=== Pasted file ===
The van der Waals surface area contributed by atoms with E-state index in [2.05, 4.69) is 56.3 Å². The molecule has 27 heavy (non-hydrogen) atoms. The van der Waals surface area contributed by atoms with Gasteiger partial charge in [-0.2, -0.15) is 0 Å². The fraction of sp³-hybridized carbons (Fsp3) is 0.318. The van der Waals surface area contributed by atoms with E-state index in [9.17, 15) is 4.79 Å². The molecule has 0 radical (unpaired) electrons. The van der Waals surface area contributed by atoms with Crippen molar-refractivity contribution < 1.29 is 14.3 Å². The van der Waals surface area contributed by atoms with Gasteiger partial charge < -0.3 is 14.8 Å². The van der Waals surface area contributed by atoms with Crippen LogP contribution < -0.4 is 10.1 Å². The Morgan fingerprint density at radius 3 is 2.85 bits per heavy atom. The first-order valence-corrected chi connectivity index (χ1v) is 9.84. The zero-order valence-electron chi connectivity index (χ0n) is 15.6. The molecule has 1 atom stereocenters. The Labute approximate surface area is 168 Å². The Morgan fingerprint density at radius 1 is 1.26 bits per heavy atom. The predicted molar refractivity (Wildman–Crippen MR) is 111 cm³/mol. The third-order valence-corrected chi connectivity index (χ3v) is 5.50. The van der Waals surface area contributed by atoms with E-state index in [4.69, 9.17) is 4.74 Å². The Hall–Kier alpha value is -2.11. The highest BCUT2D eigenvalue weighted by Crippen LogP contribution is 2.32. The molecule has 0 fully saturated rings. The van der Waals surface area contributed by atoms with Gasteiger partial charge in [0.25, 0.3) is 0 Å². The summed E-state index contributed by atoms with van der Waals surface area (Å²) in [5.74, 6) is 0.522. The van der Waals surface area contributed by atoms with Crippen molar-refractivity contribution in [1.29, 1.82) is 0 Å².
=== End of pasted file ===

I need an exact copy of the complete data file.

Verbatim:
The van der Waals surface area contributed by atoms with E-state index in [2.05, 4.69) is 56.3 Å². The molecule has 27 heavy (non-hydrogen) atoms. The van der Waals surface area contributed by atoms with Gasteiger partial charge in [-0.2, -0.15) is 0 Å². The fraction of sp³-hybridized carbons (Fsp3) is 0.318. The van der Waals surface area contributed by atoms with E-state index in [9.17, 15) is 4.79 Å². The molecule has 0 radical (unpaired) electrons. The van der Waals surface area contributed by atoms with Crippen molar-refractivity contribution < 1.29 is 14.3 Å². The van der Waals surface area contributed by atoms with Gasteiger partial charge < -0.3 is 14.8 Å². The van der Waals surface area contributed by atoms with Crippen LogP contribution < -0.4 is 10.1 Å². The Morgan fingerprint density at radius 3 is 2.85 bits per heavy atom. The first-order valence-corrected chi connectivity index (χ1v) is 9.84. The zero-order valence-electron chi connectivity index (χ0n) is 15.6. The molecule has 1 atom stereocenters. The Labute approximate surface area is 168 Å². The Morgan fingerprint density at radius 1 is 1.26 bits per heavy atom. The predicted molar refractivity (Wildman–Crippen MR) is 111 cm³/mol. The third-order valence-corrected chi connectivity index (χ3v) is 5.50. The van der Waals surface area contributed by atoms with E-state index in [4.69, 9.17) is 4.74 Å². The Hall–Kier alpha value is -2.11. The highest BCUT2D eigenvalue weighted by Crippen LogP contribution is 2.32. The molecule has 0 fully saturated rings. The van der Waals surface area contributed by atoms with Gasteiger partial charge in [0.25, 0.3) is 0 Å². The summed E-state index contributed by atoms with van der Waals surface area (Å²) in [5.74, 6) is 0.522. The van der Waals surface area contributed by atoms with Crippen molar-refractivity contribution in [1.29, 1.82) is 0 Å².